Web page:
By Leigh Witchel
A recipe for artistic growth can also be one for bankruptcy. American Ballet Theatre has to fill the 3800-seat Metropolitan Opera House, and anything but “The Nutcracker,” “Swan Lake,” “Romeo & Juliet,” or maybe “Giselle” is a risk. In ballet, there’s no safer investment than Tchaikovsky, and ABT’s mixed bill featured the composer in two ballets each by Balanchine and Alexei Ratmansky. If the repertory choices were safe bets, so was the dancing. But a ballet company isn’t run like an insurance company. You’re taking risks, not managing them.
“Mozartiana” is extremely demanding – a risk in itself. The ballet looked carefully staged by Maria Calegari. Christine Shevchenko led the opening Preghiera with soulful moves, including a lot of facewiping port de bras, but the feeling seemed external instead of illuminated from within.
The Gigue suits Daniil Simkin’s temperament, but not his rank, and he succumbed to the temptation to try and pump it up. Simkin didn’t overdo the steps, but tried to turn the close into a coda: puffing his chest as the four women surrounded him, looking out at us portentously. But the end of the section portends nothing. It’s just an exit. Wait, get up, reverence, exit stage left. Simkin also didn’t pair well with David Hallberg. They’re not together for long in the finale, but what Balanchine originally cast was two similar men (Ib Andersen and Victor Castelli) – a positive and a negative, not Mutt and Jeff.
The four women in the Menuet had an excellent sense of one another’s timing. There’s a leg extension they all do at the same time, only they can’t see one another. Even doing it blind, the women did it in synchrony.
Shevchenko looked her best at high speed, doing better work in the allegro Thème et Variations than in the adagio Preghiera. She sailed through the variations. She was musical; her dancing fell on the note without hammering it. She was also strong turner, in the final variation she would have had an easier time of it had the repeated series of double turns in her last variation been triples – she wanted to keep going.
It was more touch-and-go for David Hallberg. It seems he’s still coming back to full strength, and he took a light attack in the first variation but still got rubber-legged and had to save a series of turns shooting out into arabesque. “Mozartiana” would be hard for him in the best of times – he’s long-legged and not accustomed to that kind of speed. But he got himself together in the wings and came out for his next variation to do clean, fast beats and a smooth tour to the knee.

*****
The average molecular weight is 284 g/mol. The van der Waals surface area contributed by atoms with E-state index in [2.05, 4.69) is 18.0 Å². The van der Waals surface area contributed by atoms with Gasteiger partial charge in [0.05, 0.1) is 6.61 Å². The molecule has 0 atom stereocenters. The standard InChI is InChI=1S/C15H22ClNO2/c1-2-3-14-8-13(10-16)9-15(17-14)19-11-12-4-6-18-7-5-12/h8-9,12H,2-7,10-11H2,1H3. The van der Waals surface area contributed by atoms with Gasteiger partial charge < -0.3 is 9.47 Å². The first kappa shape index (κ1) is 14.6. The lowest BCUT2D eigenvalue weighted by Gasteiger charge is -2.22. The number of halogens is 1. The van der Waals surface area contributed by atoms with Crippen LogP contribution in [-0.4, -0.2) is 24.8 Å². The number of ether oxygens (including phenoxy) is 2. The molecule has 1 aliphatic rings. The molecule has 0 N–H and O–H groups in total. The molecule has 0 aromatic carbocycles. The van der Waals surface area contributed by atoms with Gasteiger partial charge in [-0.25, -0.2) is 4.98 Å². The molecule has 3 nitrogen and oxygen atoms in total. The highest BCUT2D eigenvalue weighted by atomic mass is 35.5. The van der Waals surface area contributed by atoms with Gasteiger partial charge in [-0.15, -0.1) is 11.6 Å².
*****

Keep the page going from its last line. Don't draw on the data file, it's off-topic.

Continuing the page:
Hallberg and Shevchenko’s long pas de deux was fluid and clean, but the dangerous timing Balanchine wanted – the man should still be turning when the women begins her turn, so that he has to come in and stop her in the nick of time – were massaged into safety-first dancing. Hallberg completely finished and landed his turn before Shevchenko started hers.
The same thing happened in “Tschaikovsky Pas de Deux”: caution won out over bravery. The dance wasn’t congenial to Gillian Murphy. She didn’t vary her attack and stayed placidly on balance in poses and turns when she should have pushed off her axis off and fell into James Whiteside. Then again, one partnered direction switch threatened to go all the way off-balance. Murphy’s variation was loosey-goosey; her arms whipped around her rather than being supported from her back.
Whiteside had more variety and attack, from blistering chaînés in the opening to springy ballonés and assemblées in his variation. He did his own favorite steps in the coda – as do many – but he inserted the high-speed turning exit from “Rubies,” so he was borrowing from within the style. But in the final hair-raising dives, Whiteside was supposed to get into position to catch Murphy at the last moment. Instead, he got in front of her as soon as she started moving. What should have been a livewire leap was done with training wheels.